New YMCA Branch Will Open in Chesterfield
The YMCA will break ground on Friday for its 16th branch in the Richmond area.
The new Y will be in the Swift Creek area of Chesterfield County.
Taylor: In southwest Chesterfield County near the intersection of Otterdale and Hampton Park Drive, which is just off Hull Street and directly adjacent to the property that's recently been developed for the Woodlake United Methodist Church.
Barry Taylor is President and CEO of the YMCA of Greater Richmond.
Taylor: We've been engaged in a lot of strategic discussions over the last 5+ years; that's followed with some discussions around our needs from a facility expansion standpoint, existing YMCA locations plus consideration of new locations. We've worked to keep pace with the way in which we felt that we could raise necessary funds to make these projects possible, and that's come to fruition over time. We're not moving at the pace we'd like to, frankly, but we're very pleased with what we've been able to accomplish so far.
The Y these days, Taylor said, includes a much broader range of programs than it did when he began working there as a teenager 35 years ago.
Taylor: We found, as populations have moved, the same needs that existed in the cities early on in the life of the YMCA are now existing in suburban communities and urban communities, as well as rural communities and we move according to the direction that the population's moving without changing and moving away from the city locations where we are and other places where we've had long-term commitments and engagement with families and communities.
The Y functions as a community for communities.
Taylor: Who would be better suited to deal with, directly with, the major health issues that people are experiencing in today’s climate.
There are programs, for example, that teach 2,000 City of Richmond second graders to swim every year, programs to help teenagers build confidence and programs for people with special needs.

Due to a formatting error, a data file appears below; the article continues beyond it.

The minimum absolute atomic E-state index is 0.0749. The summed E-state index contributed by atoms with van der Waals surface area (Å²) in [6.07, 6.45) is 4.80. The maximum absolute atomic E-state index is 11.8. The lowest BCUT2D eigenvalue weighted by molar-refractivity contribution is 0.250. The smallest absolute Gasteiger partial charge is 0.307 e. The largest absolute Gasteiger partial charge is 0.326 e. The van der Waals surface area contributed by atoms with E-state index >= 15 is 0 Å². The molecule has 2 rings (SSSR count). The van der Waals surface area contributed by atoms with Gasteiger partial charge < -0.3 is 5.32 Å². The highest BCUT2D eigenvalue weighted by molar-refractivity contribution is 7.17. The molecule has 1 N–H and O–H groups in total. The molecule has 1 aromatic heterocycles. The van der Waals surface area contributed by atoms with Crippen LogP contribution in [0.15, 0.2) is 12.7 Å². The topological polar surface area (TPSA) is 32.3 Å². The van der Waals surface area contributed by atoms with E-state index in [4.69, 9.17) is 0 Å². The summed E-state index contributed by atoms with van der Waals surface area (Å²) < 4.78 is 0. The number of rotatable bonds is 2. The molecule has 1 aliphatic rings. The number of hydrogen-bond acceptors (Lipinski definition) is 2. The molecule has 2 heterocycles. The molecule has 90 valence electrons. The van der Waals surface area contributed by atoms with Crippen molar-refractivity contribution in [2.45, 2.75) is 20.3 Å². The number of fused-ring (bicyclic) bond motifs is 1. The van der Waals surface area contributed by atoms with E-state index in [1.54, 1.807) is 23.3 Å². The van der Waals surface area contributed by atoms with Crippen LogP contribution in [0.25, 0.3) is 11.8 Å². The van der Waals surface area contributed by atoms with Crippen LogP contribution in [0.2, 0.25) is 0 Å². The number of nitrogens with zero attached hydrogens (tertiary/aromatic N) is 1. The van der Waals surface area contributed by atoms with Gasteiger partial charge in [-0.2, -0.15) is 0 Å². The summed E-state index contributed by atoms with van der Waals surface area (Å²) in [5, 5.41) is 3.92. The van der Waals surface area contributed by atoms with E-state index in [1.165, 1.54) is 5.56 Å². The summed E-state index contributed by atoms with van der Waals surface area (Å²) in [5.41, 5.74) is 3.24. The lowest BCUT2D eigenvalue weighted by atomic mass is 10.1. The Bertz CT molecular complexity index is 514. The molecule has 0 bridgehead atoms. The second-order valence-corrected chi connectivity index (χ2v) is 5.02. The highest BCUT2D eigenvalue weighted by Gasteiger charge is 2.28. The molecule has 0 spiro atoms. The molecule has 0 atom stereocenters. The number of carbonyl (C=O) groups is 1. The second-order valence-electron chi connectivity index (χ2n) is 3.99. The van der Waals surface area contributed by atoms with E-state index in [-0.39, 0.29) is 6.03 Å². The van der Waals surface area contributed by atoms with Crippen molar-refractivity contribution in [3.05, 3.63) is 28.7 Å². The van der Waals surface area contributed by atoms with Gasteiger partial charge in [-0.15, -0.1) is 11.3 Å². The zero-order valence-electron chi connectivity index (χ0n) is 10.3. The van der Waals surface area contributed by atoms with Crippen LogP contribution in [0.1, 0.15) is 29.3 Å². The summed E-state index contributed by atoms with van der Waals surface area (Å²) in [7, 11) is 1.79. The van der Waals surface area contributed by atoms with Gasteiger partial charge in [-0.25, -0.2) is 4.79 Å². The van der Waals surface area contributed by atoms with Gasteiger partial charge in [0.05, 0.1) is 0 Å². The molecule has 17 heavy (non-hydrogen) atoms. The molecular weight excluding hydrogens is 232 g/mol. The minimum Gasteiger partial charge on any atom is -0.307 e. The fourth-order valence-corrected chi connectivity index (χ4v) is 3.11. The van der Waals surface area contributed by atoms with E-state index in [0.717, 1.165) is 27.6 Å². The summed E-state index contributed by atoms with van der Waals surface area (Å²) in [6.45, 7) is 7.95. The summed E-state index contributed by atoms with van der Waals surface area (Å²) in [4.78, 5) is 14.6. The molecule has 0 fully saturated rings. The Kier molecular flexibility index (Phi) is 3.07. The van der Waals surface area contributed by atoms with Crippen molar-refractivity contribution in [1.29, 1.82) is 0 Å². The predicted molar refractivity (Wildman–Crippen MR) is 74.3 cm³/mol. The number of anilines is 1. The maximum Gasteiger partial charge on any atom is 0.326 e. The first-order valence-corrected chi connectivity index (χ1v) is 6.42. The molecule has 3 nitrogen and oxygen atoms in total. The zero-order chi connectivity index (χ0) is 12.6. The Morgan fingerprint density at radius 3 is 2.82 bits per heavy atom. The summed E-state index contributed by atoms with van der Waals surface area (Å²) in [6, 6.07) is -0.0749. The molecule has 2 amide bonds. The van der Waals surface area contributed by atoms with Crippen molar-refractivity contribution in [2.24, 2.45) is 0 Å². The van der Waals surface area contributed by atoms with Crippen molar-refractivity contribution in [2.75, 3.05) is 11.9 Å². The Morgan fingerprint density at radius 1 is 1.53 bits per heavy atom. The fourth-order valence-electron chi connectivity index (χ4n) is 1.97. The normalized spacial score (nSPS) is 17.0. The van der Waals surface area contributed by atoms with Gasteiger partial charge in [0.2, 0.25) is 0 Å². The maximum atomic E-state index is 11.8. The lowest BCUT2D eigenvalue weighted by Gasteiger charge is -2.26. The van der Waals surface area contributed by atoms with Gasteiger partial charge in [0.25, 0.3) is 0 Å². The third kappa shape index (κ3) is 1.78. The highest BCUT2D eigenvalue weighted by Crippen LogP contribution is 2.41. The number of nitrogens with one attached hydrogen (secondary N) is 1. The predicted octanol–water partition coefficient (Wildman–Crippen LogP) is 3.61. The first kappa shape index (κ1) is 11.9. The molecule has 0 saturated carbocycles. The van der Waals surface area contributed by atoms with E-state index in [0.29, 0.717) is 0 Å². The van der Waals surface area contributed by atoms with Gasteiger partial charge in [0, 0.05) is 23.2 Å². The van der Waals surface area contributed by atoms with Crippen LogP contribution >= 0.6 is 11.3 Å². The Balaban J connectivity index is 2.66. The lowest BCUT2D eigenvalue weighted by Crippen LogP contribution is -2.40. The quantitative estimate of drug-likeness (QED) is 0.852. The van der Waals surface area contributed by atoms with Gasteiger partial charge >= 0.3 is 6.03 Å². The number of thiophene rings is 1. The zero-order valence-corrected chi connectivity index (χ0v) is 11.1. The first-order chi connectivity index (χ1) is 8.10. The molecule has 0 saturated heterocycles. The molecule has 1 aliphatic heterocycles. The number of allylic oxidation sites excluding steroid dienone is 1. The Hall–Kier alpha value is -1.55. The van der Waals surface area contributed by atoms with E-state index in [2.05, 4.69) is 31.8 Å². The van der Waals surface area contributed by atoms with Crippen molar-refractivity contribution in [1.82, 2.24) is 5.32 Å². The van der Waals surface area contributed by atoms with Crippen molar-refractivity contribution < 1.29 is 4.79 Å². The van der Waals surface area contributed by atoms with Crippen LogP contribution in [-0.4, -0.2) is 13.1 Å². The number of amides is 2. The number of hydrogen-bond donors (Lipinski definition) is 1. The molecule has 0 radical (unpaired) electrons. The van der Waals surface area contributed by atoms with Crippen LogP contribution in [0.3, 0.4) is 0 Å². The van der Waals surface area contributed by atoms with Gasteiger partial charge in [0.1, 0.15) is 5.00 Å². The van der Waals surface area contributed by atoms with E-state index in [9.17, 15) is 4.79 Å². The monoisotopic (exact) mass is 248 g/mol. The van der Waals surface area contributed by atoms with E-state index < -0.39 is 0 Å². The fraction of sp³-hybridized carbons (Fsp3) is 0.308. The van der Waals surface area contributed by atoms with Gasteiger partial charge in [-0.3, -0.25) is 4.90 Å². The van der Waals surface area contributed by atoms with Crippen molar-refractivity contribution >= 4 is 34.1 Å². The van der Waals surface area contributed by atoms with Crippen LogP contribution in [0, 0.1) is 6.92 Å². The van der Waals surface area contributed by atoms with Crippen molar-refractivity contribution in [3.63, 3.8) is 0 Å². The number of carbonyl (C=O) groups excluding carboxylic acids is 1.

Taylor: I'm told that there are some sixty million people, for example, that are referred to as pre-diabetic, that are on the verge over the next decade of becoming diabetic unless they change patterns, their lifestyle, and we're very open and wanting these individuals to step forward and join us.
The YMCA is among the largest non-profit organizations in the area and is heavily involved with charitable work. Membership is open to everyone, regardless of ability to pay.
Taylor: We're very pleased, as a part of our charitable work, that we deliver services through people. We have about 2000 people on our payroll; the bulk of them are part-timers, everything from a two hour a week aerobics instructor to someone guarding our pools, but we also have a full-time professional staff group of about 250. If you add up all the hours of all our employees over the course of a week and divide by 40, it comes out to about 630 full-time employees, so it wasn't something we were seeking, but it turned out last year, I believe, we were the 46th largest private employer in the greater Richmond community, so we enjoy that status. We enjoy also that the bulk of our employees are young, youthful teenagers, young adults that are going through high school and college and so forth, so we're also a big employer of youth.
The Y is also in the process of updating its logo.
Taylor: We're calling ourselves "The Y," but you'll notice on our logo the MCA is still quite prevalent and present; we have not in any way changed our mission, which is to put Christian principles into practice through programs that develop healthy spirit, mind and body for all.
John Ogle, WCVE News